Q&A With: Floyd Reese

The Tennessee Titans' GM talks about new Redskins defensive coordinator Gregg Williams, who once led the Titans to a No. 1 defensive ranking.

Q: What can you tell us about Gregg's defense?

A: It will be very aggressive. It will be very disciplined, hopefully mistake free. He's a very bright guy and an excellent teacher and will accept nothing less than a thousand percent. What you will see are guys who will play with effort that maybe they haven't seen before because of that. Gregg is a very good teacher.

Q: Is he someone who fits his players around his scheme or vice versa?

A: He's been exposed to a couple of different schemes. He was associated with Buddy Ryan and the 46 defense and then with Jeff [Fisher] and Gregg had his own defense that was a combination of all of the above. It all centered around the same thing which is being aggressive. It's not going to be a bend, bend until you break defense. He'll be imaginative. And you've got cover corners as well as anyone. If you have that there's no reason not to be aggressive. I'm sure that's what you'll see.

Q: Where do you see the creativity?

A: One of the things with the 46 defense way back when is that it was a look that other people hadn't seen before. They had to go through the whole learning process of how to pick up blitzes and protect and do those things. As they caught up to it, then the process is to stay one step ahead. That's what Gregg has done. He's been able to blend. When he left here he had the No. 1 defense in the NFL. When he left Buffalo, they were close to the top. And I would expect that at Washington before long they'll have one of the best defenses in the league.

Q: Is one of his strengths the ability to cover up weaknesses?

A: Yeah. He's very interested in personnel. A lot of coaches want good players but they may not be interested in scouting and going to All-Star games and doing filmwork because it is their offseason. We thought that was fine if you had no interest in that. But Gregg does have an interest in it. He may have a little better feel for some of those things that maybe others do. He can look at a middle linebacker and compare it to the other top four or five in the league and know where he is at that position. If he's the 32nd middle linebacker in the league, he can adjust to that, too.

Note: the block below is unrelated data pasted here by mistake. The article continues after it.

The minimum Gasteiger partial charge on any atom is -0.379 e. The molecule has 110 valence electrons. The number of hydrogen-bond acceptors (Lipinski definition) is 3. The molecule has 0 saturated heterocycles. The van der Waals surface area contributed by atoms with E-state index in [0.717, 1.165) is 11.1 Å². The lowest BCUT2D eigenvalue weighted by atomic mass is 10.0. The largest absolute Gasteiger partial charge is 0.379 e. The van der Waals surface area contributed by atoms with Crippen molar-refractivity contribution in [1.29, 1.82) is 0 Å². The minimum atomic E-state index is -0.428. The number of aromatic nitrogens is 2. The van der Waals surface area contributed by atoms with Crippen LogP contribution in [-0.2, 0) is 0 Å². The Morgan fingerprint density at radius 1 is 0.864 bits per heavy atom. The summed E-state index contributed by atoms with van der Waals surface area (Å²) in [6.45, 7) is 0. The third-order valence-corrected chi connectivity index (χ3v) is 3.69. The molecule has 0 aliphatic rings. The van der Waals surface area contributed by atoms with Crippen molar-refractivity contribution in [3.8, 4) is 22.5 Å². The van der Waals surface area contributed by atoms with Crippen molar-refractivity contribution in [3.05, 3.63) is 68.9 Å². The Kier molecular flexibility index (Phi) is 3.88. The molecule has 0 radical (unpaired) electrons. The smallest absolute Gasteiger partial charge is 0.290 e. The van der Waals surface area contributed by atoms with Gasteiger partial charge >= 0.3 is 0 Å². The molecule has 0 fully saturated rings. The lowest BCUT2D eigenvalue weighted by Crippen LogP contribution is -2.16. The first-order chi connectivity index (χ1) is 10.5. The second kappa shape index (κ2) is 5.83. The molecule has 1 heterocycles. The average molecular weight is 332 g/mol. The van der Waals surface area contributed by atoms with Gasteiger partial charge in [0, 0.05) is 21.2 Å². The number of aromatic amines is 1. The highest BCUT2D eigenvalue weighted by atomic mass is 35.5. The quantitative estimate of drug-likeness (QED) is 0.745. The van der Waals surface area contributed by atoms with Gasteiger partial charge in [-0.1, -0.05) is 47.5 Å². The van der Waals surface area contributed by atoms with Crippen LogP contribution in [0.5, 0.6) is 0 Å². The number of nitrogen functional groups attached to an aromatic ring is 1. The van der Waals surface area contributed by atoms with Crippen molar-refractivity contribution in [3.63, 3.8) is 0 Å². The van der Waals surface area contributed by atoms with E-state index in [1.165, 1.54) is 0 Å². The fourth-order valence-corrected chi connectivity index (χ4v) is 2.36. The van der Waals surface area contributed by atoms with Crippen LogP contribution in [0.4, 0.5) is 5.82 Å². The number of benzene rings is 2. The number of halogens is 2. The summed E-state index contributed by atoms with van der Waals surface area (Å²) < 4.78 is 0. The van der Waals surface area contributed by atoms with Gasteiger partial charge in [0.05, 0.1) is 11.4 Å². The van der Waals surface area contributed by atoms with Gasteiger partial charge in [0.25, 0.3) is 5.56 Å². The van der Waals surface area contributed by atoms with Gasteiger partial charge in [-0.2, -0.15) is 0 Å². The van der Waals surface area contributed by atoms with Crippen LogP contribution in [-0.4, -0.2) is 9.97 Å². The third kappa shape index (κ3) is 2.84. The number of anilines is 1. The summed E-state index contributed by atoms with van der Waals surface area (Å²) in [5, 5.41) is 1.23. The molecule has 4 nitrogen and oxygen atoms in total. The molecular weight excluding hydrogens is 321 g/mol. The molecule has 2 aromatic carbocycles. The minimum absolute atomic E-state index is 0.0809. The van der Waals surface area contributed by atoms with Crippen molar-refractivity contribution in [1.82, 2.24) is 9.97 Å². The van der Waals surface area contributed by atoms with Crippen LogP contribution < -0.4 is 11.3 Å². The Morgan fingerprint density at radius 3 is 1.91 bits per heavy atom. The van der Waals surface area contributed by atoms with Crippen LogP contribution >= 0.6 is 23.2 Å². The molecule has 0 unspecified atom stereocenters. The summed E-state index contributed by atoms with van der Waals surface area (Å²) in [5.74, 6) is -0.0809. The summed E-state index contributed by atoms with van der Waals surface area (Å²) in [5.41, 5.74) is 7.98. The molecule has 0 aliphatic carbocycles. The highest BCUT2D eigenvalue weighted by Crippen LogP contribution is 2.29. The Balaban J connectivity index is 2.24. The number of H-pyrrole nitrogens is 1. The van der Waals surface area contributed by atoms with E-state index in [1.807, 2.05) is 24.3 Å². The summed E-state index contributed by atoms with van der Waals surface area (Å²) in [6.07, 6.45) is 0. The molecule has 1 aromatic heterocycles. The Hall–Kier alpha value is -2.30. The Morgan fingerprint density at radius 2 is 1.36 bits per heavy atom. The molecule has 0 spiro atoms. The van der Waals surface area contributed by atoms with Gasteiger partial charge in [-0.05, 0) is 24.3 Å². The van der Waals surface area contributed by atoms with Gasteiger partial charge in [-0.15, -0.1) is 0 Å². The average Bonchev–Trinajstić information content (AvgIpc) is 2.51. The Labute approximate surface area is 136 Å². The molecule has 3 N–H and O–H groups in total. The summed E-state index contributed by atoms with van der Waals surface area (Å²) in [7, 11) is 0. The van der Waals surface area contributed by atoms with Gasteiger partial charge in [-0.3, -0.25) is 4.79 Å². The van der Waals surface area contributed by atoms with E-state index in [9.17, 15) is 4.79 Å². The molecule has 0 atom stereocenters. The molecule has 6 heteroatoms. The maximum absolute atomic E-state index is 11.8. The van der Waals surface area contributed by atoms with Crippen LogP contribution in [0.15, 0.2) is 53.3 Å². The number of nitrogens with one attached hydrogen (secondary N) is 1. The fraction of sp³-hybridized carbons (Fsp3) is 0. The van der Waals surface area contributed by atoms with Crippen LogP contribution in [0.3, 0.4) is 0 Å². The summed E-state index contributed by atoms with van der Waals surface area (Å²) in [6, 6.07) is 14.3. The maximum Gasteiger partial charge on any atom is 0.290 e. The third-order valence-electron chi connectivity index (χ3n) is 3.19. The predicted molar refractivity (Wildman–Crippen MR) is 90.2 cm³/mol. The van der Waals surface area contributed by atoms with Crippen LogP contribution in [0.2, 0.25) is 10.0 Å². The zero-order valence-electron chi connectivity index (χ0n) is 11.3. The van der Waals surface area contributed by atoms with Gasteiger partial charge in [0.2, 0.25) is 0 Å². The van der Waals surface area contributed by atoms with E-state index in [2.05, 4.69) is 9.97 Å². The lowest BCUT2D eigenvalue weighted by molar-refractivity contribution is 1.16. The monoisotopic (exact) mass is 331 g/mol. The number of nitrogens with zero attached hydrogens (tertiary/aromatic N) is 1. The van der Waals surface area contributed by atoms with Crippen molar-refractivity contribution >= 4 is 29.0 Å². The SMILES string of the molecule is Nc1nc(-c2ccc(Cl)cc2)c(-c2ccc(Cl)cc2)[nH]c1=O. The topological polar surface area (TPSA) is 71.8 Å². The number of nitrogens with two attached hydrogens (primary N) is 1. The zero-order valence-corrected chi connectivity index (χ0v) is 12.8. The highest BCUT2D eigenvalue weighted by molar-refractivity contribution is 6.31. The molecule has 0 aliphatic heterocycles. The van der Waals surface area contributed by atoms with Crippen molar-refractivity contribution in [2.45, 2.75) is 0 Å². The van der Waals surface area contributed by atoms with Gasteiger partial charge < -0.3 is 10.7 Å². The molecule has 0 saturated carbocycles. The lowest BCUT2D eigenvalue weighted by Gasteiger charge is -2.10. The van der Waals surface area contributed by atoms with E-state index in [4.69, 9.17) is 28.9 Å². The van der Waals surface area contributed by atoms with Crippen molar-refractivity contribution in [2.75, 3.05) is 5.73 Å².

Q: Did you see him becoming this successful as a defensive coach?

A: He grew up with us. We watched him go from a quality control coach. In modern day football clubs have four quality control guys, but he handled that all by himself. Why do that? You learn football. He's a tireless worker. When you saw that you'd say this guy really has a work ethic. He's a very, very bright person. When you visit with him and you're around him you'll realize his IQ is very high. When you throw all of those things together . . . When he took over special teams, we had excellent special teams. From there he took over the linebackers and made them into a good group. Then he took over the defense and by the time he was done they were No. 1 in the NFL. Success has been one of his traits and I'll be shocked if he doesn't have success there. He's along the lines of Bill Belichick. He's very serious about what he does. He'll laug and joke, but when it comes to football he's very, very serious.

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